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November 28, 2018 | by Glenda Bates, Director of Development for AOC

On Sunday, December 2, 2018, Awesöme Orchestra Collective will premiere Pie Jesu from Arturo Rodriguez’s Requiem Sinfonica (Requiem Without Words) at The Freight & Salvage Coffeehouse in Berkeley, CA. This will be the second movement premiered of a nine-movement work in progress by Bay Area composer Arturo Rodriguez dedicated to the thirty-six individuals who lost their lives in Oakland’s Ghost Ship fire on December 2, 2016. When the work is complete, there will be more than ninety minutes of music for full symphony orchestra, which Awesöme Orchestra Collective will premiere in its entirety in 2021.

Rodriguez began sketching and composing ideas for a Requiem Mass in 2016. He had written an early draft of the Kyrie movement, and had just begun composing the Introit when news of the fire broke. Feeling compelled to support the grieving arts community, he turned to his mother and said, “I think I should dedicate this requiem to the victims of the Ghost Ship fire.” She agreed.

All those who died were involved in the arts, so it struck a painful chord for arts communities in the Bay Area and across the nation. In preparing this dedication, says Arturo:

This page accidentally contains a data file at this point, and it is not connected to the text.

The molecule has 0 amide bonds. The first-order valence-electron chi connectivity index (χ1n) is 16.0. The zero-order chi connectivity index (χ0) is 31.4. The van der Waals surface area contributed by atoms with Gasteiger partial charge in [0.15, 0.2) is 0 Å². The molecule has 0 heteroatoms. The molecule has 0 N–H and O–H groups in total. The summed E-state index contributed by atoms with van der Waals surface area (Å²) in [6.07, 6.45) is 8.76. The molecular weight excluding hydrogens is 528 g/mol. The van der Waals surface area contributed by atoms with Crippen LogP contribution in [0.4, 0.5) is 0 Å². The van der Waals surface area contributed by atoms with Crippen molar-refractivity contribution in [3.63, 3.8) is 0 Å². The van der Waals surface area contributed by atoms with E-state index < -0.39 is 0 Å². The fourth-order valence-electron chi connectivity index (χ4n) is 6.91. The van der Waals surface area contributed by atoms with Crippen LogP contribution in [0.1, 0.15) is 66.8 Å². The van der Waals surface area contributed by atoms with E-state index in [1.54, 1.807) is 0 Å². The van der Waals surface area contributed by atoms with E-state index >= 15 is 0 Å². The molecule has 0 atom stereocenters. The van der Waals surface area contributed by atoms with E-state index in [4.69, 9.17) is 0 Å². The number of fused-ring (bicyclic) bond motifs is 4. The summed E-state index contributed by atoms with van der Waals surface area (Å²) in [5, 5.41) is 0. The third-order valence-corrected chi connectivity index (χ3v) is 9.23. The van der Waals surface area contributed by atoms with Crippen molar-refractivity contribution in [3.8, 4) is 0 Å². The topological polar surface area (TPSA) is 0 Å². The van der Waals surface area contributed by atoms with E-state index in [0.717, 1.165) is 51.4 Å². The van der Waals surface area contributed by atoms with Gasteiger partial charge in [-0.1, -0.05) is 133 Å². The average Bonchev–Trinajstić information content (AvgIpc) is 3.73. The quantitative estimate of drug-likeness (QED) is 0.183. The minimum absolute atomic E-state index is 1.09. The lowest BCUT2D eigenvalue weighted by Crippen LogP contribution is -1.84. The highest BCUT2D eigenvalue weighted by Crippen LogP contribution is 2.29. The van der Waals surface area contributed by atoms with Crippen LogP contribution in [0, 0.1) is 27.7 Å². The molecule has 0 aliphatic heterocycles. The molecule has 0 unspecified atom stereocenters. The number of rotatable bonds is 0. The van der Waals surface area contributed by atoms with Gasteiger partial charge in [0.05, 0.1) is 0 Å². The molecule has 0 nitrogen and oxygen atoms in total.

The main thing was for me to understand who these people and their families were. I did a lot of research on the individuals who died – their backgrounds, their artistic purpose, why they were there, about their families. The spirit of it is just to bring closure to the families. At the end of the day when I thought about it, the hardest thing in the world is if you have kids and you lose your kids in something like that. Everything reminds you of them. (Rodriguez)

Our Awesöme Orchestra community is made up of musicians, artists, and others deeply rooted in the Bay Area arts community, so it affected many of us deeply and personally. Our 2017 End-of-Year Concert took place on the one­ year anniversary of the Ghost Ship fire tragedy. The premiere of the first movement (Introit) of this epic work on that concert was a time to come together, grieve, and share for members of Awesöme Orchestra Collective, audience members, and families of those who perished. This real actualization of our vision – supporting the community when they needed it – is exactly why the Awesöme orchestra began.